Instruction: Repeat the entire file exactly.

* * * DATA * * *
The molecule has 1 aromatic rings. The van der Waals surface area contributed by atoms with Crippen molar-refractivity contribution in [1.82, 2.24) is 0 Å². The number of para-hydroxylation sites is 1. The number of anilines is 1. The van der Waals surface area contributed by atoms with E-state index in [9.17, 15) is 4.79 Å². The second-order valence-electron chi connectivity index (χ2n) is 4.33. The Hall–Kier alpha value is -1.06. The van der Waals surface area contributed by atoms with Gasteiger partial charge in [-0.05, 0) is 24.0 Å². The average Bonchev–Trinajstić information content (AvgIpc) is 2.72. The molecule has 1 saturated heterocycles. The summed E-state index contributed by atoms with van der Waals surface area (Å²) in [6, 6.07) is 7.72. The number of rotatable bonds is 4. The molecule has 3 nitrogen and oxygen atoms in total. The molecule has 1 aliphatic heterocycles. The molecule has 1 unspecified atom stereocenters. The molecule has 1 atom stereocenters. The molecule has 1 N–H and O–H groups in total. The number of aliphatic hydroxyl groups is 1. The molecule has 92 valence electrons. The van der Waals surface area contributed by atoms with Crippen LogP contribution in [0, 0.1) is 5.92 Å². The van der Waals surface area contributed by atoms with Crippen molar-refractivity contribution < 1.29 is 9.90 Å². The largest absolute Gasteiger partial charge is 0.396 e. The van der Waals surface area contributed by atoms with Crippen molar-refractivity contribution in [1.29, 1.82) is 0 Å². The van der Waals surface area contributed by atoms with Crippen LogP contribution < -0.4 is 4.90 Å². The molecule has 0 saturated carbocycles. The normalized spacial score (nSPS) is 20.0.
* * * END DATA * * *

The molecule has 1 aromatic rings. The van der Waals surface area contributed by atoms with Crippen molar-refractivity contribution in [1.82, 2.24) is 0 Å². The number of para-hydroxylation sites is 1. The number of anilines is 1. The van der Waals surface area contributed by atoms with E-state index in [9.17, 15) is 4.79 Å². The second-order valence-electron chi connectivity index (χ2n) is 4.33. The Hall–Kier alpha value is -1.06. The van der Waals surface area contributed by atoms with Gasteiger partial charge in [-0.05, 0) is 24.0 Å². The average Bonchev–Trinajstić information content (AvgIpc) is 2.72. The molecule has 1 saturated heterocycles. The summed E-state index contributed by atoms with van der Waals surface area (Å²) in [6, 6.07) is 7.72. The number of rotatable bonds is 4. The molecule has 3 nitrogen and oxygen atoms in total. The molecule has 1 aliphatic heterocycles. The molecule has 1 unspecified atom stereocenters. The molecule has 1 atom stereocenters. The molecule has 1 N–H and O–H groups in total. The number of aliphatic hydroxyl groups is 1. The molecule has 92 valence electrons. The van der Waals surface area contributed by atoms with Crippen LogP contribution in [0, 0.1) is 5.92 Å². The van der Waals surface area contributed by atoms with Crippen molar-refractivity contribution < 1.29 is 9.90 Å². The largest absolute Gasteiger partial charge is 0.396 e. The van der Waals surface area contributed by atoms with Crippen molar-refractivity contribution in [1.29, 1.82) is 0 Å². The van der Waals surface area contributed by atoms with Crippen LogP contribution < -0.4 is 4.90 Å². The molecule has 0 saturated carbocycles. The normalized spacial score (nSPS) is 20.0.